State Police: More sex offenders are declaring homelessness to avoid registration

Last year, we reported about a Michigan Court of Appeals decision in People v Dowdy, in which the court held that homeless sex offenders didn’t have to register under SORA because they had no “domicile.”

Since the decision, the Michigan State Police has found that some sex offenders have used the case as a loophole to avoid registration and reporting: they are declaring themselves homeless. [Grand Rapids Press].

It’s no coincidence that the number of sex offenders who say they’re homeless has jumped 62 percent since the Michigan Court of Appeals in February ruled homeless sex criminals don’t have to register with the state, said Michigan State Police Sgt. Chris Hawkins.

"I just don’t think that’s coincidental," said Hawkins, a legislative liaison for the state police. "People are going to use homelessness as some sort of guise."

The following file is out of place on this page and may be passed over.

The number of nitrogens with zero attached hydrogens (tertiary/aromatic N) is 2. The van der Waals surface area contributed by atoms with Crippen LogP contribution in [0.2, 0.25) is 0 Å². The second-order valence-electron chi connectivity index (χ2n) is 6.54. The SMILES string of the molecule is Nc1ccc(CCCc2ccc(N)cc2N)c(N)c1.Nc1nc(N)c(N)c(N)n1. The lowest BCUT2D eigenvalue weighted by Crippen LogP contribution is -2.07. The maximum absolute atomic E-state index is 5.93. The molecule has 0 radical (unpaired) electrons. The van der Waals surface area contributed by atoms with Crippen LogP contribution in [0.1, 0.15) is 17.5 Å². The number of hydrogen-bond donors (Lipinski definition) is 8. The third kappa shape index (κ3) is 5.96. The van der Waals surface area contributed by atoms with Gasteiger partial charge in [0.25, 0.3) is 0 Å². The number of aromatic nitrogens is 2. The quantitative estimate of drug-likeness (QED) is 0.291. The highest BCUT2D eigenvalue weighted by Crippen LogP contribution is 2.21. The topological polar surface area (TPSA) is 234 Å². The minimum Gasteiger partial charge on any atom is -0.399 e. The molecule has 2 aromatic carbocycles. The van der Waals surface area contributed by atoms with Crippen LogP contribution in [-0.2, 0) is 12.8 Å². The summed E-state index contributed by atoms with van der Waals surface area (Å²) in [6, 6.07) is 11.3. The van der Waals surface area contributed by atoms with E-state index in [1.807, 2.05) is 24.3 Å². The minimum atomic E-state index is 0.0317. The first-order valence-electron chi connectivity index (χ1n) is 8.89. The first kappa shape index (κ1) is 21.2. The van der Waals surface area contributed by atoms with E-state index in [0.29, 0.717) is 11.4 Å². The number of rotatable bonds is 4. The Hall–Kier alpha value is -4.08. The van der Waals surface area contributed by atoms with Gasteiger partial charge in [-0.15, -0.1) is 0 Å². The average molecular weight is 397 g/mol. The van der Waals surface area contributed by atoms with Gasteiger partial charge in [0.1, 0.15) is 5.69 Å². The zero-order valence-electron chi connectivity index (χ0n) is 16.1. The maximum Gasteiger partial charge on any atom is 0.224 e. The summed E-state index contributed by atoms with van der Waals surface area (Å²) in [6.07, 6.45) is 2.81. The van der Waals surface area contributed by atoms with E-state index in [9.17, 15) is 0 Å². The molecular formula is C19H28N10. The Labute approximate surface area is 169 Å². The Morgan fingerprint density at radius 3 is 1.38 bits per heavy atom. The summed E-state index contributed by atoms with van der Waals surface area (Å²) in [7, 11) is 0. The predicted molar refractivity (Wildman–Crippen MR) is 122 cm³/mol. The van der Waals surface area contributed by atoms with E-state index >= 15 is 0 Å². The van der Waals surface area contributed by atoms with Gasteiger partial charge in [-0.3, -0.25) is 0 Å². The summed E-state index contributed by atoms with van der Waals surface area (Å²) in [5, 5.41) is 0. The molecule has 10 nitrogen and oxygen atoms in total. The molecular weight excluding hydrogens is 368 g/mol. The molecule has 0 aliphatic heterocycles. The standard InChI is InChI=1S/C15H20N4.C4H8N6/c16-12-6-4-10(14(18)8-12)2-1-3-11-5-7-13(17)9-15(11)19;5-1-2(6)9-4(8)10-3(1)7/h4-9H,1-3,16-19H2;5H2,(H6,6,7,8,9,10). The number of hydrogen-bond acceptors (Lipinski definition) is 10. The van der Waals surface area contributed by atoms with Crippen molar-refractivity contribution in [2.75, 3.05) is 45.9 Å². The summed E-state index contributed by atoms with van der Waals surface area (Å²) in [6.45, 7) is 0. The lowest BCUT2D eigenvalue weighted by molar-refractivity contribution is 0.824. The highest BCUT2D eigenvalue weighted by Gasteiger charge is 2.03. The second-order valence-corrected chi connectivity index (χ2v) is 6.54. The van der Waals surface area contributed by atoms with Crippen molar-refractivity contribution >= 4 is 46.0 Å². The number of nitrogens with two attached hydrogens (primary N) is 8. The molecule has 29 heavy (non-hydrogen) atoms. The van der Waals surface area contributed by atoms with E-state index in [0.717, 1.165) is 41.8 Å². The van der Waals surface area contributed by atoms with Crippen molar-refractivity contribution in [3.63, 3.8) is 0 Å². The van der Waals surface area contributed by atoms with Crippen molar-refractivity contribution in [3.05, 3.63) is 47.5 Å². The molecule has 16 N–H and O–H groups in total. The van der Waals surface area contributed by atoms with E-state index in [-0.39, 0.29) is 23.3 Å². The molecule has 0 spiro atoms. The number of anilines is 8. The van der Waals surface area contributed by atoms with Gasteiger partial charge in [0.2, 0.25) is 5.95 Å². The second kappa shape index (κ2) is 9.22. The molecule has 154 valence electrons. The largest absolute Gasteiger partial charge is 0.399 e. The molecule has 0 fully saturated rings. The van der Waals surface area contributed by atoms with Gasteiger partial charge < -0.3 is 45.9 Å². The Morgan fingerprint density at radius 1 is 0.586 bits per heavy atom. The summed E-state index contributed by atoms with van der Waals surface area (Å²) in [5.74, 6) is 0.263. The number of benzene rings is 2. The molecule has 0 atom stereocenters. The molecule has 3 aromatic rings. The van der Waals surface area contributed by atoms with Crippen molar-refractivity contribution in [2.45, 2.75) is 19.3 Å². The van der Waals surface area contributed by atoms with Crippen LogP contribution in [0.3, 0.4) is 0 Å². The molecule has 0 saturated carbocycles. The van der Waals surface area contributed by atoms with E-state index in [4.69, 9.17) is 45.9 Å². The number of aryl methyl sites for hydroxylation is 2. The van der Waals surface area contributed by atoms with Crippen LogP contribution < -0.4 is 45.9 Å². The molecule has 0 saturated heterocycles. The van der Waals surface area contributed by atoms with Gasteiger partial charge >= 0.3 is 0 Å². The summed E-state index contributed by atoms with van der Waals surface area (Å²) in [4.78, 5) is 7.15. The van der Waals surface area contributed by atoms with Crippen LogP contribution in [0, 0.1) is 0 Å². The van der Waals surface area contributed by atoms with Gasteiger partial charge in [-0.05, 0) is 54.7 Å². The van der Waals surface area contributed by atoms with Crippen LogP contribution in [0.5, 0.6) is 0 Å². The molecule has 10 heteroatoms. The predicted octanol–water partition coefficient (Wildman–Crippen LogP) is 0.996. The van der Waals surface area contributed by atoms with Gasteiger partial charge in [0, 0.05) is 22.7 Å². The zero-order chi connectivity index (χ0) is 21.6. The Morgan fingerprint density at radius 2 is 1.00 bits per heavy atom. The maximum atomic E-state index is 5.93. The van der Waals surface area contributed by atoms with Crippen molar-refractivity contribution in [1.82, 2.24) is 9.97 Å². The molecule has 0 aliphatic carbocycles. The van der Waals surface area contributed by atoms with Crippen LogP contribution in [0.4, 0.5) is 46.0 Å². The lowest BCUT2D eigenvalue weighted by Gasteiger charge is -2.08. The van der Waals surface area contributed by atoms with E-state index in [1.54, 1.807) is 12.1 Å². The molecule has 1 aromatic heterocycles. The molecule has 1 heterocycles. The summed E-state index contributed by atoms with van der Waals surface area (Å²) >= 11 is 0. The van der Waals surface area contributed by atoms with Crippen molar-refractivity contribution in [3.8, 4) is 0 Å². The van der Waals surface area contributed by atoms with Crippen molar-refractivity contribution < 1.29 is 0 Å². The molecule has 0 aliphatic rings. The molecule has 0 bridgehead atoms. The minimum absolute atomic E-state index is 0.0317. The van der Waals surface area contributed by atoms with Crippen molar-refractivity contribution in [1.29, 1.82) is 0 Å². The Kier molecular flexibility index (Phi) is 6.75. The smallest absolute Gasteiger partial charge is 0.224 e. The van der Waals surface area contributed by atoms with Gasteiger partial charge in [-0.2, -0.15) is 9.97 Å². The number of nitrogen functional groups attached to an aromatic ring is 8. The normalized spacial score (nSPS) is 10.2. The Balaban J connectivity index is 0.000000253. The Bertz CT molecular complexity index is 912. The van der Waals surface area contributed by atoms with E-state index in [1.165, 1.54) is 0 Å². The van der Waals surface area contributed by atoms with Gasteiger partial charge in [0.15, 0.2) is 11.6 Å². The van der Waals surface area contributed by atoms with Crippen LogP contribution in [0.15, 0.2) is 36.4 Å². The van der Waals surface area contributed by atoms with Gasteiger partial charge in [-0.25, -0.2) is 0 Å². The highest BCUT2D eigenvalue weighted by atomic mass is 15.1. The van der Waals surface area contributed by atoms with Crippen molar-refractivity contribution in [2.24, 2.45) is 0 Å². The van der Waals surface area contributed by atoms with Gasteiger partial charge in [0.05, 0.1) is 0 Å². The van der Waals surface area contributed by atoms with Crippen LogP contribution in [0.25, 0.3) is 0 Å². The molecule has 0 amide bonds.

In some cases, police have found the declaration of homeless to be, eh, not up-to-date.

Grand Rapids Police Officer John Wetzel said his department recently issued an arrest warrant for a sex offender who said he was homeless but was instead living at a home in Benton Harbor.

A bill has passed the Michigan Senate that would require a homeless sex offender to register a regular location they can be found – whether as a shelter at which they regularly stay or an intersection – and update that within 10 days of moving further than a half-mile of that location. The bill is still pending in the House.

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